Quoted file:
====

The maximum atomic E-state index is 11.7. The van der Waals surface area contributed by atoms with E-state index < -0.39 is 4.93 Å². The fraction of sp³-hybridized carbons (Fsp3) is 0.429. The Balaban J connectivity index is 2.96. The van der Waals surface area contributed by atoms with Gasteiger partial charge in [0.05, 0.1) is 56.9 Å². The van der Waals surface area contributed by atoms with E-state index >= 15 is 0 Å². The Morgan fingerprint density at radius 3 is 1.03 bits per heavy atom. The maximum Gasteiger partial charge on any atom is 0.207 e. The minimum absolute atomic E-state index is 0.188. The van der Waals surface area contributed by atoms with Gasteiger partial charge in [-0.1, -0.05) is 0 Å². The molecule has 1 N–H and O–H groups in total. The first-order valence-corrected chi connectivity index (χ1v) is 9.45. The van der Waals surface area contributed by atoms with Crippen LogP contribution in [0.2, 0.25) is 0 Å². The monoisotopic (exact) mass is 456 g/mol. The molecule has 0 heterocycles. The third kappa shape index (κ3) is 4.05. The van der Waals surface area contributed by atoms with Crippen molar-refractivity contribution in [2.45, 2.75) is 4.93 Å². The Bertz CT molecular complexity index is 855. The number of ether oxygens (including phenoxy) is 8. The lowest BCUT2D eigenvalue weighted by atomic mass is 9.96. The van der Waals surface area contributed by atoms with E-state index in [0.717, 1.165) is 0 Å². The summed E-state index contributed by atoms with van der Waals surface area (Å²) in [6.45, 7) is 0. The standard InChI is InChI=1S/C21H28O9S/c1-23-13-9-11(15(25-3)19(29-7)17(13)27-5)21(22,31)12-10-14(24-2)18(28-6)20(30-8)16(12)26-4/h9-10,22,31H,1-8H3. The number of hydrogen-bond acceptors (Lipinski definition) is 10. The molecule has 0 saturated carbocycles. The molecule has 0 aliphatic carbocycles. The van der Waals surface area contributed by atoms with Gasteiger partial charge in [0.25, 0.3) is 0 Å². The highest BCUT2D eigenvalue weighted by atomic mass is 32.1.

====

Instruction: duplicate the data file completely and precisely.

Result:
The maximum atomic E-state index is 11.7. The van der Waals surface area contributed by atoms with E-state index < -0.39 is 4.93 Å². The fraction of sp³-hybridized carbons (Fsp3) is 0.429. The Balaban J connectivity index is 2.96. The van der Waals surface area contributed by atoms with Gasteiger partial charge in [0.05, 0.1) is 56.9 Å². The van der Waals surface area contributed by atoms with E-state index >= 15 is 0 Å². The Morgan fingerprint density at radius 3 is 1.03 bits per heavy atom. The maximum Gasteiger partial charge on any atom is 0.207 e. The minimum absolute atomic E-state index is 0.188. The van der Waals surface area contributed by atoms with Gasteiger partial charge in [-0.1, -0.05) is 0 Å². The molecule has 1 N–H and O–H groups in total. The first-order valence-corrected chi connectivity index (χ1v) is 9.45. The van der Waals surface area contributed by atoms with Crippen LogP contribution in [0.2, 0.25) is 0 Å². The monoisotopic (exact) mass is 456 g/mol. The molecule has 0 heterocycles. The third kappa shape index (κ3) is 4.05. The van der Waals surface area contributed by atoms with Crippen molar-refractivity contribution in [2.45, 2.75) is 4.93 Å². The Bertz CT molecular complexity index is 855. The number of ether oxygens (including phenoxy) is 8. The lowest BCUT2D eigenvalue weighted by atomic mass is 9.96. The van der Waals surface area contributed by atoms with E-state index in [0.717, 1.165) is 0 Å². The summed E-state index contributed by atoms with van der Waals surface area (Å²) in [6.45, 7) is 0. The standard InChI is InChI=1S/C21H28O9S/c1-23-13-9-11(15(25-3)19(29-7)17(13)27-5)21(22,31)12-10-14(24-2)18(28-6)20(30-8)16(12)26-4/h9-10,22,31H,1-8H3. The number of hydrogen-bond acceptors (Lipinski definition) is 10. The molecule has 0 saturated carbocycles. The molecule has 0 aliphatic carbocycles. The van der Waals surface area contributed by atoms with Gasteiger partial charge in [0.25, 0.3) is 0 Å². The highest BCUT2D eigenvalue weighted by atomic mass is 32.1.